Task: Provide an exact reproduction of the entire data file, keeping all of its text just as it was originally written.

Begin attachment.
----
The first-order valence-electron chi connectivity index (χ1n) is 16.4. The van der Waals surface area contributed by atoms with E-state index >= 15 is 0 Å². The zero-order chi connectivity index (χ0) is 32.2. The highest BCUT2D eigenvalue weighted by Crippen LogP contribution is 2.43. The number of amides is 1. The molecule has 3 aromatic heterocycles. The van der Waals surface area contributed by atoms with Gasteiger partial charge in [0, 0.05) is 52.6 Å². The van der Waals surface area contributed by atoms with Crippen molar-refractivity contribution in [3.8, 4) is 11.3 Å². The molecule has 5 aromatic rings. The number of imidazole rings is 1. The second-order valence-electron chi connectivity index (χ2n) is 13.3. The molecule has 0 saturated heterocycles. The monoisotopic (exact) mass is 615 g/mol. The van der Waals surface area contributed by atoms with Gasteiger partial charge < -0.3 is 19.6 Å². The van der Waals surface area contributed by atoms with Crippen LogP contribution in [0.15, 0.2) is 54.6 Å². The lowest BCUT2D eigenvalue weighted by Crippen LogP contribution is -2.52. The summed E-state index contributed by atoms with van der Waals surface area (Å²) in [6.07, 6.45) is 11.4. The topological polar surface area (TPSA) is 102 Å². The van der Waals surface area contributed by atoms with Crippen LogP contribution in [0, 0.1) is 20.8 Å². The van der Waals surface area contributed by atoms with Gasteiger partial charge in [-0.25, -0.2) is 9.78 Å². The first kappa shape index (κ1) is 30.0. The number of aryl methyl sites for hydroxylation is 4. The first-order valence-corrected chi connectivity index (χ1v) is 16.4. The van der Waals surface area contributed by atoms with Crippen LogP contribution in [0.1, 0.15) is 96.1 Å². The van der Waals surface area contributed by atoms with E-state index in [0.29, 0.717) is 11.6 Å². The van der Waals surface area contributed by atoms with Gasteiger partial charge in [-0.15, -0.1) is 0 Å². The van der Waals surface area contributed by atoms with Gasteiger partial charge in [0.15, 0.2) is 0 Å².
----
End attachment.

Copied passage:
The first-order valence-electron chi connectivity index (χ1n) is 16.4. The van der Waals surface area contributed by atoms with E-state index >= 15 is 0 Å². The zero-order chi connectivity index (χ0) is 32.2. The highest BCUT2D eigenvalue weighted by Crippen LogP contribution is 2.43. The number of amides is 1. The molecule has 3 aromatic heterocycles. The van der Waals surface area contributed by atoms with Gasteiger partial charge in [0, 0.05) is 52.6 Å². The van der Waals surface area contributed by atoms with Crippen molar-refractivity contribution in [3.8, 4) is 11.3 Å². The molecule has 5 aromatic rings. The number of imidazole rings is 1. The second-order valence-electron chi connectivity index (χ2n) is 13.3. The molecule has 0 saturated heterocycles. The monoisotopic (exact) mass is 615 g/mol. The van der Waals surface area contributed by atoms with Gasteiger partial charge < -0.3 is 19.6 Å². The van der Waals surface area contributed by atoms with Crippen LogP contribution in [0.15, 0.2) is 54.6 Å². The lowest BCUT2D eigenvalue weighted by Crippen LogP contribution is -2.52. The summed E-state index contributed by atoms with van der Waals surface area (Å²) in [6.07, 6.45) is 11.4. The topological polar surface area (TPSA) is 102 Å². The van der Waals surface area contributed by atoms with Crippen LogP contribution in [0, 0.1) is 20.8 Å². The van der Waals surface area contributed by atoms with Gasteiger partial charge in [-0.25, -0.2) is 9.78 Å². The first kappa shape index (κ1) is 30.0. The number of aryl methyl sites for hydroxylation is 4. The first-order valence-corrected chi connectivity index (χ1v) is 16.4. The van der Waals surface area contributed by atoms with Crippen LogP contribution in [0.1, 0.15) is 96.1 Å². The van der Waals surface area contributed by atoms with E-state index in [0.29, 0.717) is 11.6 Å². The van der Waals surface area contributed by atoms with Gasteiger partial charge in [-0.15, -0.1) is 0 Å². The van der Waals surface area contributed by atoms with Gasteiger partial charge in [0.15, 0.2) is 0 Å².